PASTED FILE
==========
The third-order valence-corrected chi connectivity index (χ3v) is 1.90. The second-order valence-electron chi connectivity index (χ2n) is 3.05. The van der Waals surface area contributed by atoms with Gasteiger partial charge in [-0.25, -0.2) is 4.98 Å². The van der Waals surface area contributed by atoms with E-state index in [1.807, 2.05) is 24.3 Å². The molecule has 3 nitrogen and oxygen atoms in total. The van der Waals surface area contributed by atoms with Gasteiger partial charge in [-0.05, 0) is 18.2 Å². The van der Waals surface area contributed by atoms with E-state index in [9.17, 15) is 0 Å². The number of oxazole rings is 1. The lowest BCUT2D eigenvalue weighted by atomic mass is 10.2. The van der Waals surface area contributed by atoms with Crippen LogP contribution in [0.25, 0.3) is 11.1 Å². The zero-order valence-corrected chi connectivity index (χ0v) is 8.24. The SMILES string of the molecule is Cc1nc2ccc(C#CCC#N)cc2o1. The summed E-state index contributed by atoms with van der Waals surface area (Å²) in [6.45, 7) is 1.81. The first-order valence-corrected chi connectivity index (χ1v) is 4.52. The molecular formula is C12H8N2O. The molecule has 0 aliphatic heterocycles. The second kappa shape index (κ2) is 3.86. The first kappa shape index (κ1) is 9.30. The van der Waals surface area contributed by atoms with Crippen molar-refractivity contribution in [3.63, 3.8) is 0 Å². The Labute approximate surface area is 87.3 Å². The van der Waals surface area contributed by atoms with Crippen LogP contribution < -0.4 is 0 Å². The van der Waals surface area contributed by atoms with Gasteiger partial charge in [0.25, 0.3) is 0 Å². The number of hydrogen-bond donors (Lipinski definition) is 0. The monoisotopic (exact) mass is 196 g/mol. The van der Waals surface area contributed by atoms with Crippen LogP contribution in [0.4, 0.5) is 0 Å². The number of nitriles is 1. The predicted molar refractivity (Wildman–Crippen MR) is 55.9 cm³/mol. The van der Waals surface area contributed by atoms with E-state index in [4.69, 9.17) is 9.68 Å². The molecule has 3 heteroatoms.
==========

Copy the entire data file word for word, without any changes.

The third-order valence-corrected chi connectivity index (χ3v) is 1.90. The second-order valence-electron chi connectivity index (χ2n) is 3.05. The van der Waals surface area contributed by atoms with Gasteiger partial charge in [-0.25, -0.2) is 4.98 Å². The van der Waals surface area contributed by atoms with E-state index in [1.807, 2.05) is 24.3 Å². The molecule has 3 nitrogen and oxygen atoms in total. The van der Waals surface area contributed by atoms with Gasteiger partial charge in [-0.05, 0) is 18.2 Å². The van der Waals surface area contributed by atoms with E-state index in [9.17, 15) is 0 Å². The number of oxazole rings is 1. The lowest BCUT2D eigenvalue weighted by atomic mass is 10.2. The van der Waals surface area contributed by atoms with Crippen LogP contribution in [0.25, 0.3) is 11.1 Å². The zero-order valence-corrected chi connectivity index (χ0v) is 8.24. The SMILES string of the molecule is Cc1nc2ccc(C#CCC#N)cc2o1. The summed E-state index contributed by atoms with van der Waals surface area (Å²) in [6.45, 7) is 1.81. The first-order valence-corrected chi connectivity index (χ1v) is 4.52. The molecular formula is C12H8N2O. The molecule has 0 aliphatic heterocycles. The second kappa shape index (κ2) is 3.86. The first kappa shape index (κ1) is 9.30. The van der Waals surface area contributed by atoms with Crippen molar-refractivity contribution in [3.63, 3.8) is 0 Å². The Labute approximate surface area is 87.3 Å². The van der Waals surface area contributed by atoms with Crippen LogP contribution < -0.4 is 0 Å². The van der Waals surface area contributed by atoms with Gasteiger partial charge in [0.25, 0.3) is 0 Å². The number of hydrogen-bond donors (Lipinski definition) is 0. The monoisotopic (exact) mass is 196 g/mol. The van der Waals surface area contributed by atoms with Crippen LogP contribution in [0.4, 0.5) is 0 Å². The number of nitriles is 1. The predicted molar refractivity (Wildman–Crippen MR) is 55.9 cm³/mol. The van der Waals surface area contributed by atoms with E-state index in [4.69, 9.17) is 9.68 Å². The molecule has 3 heteroatoms.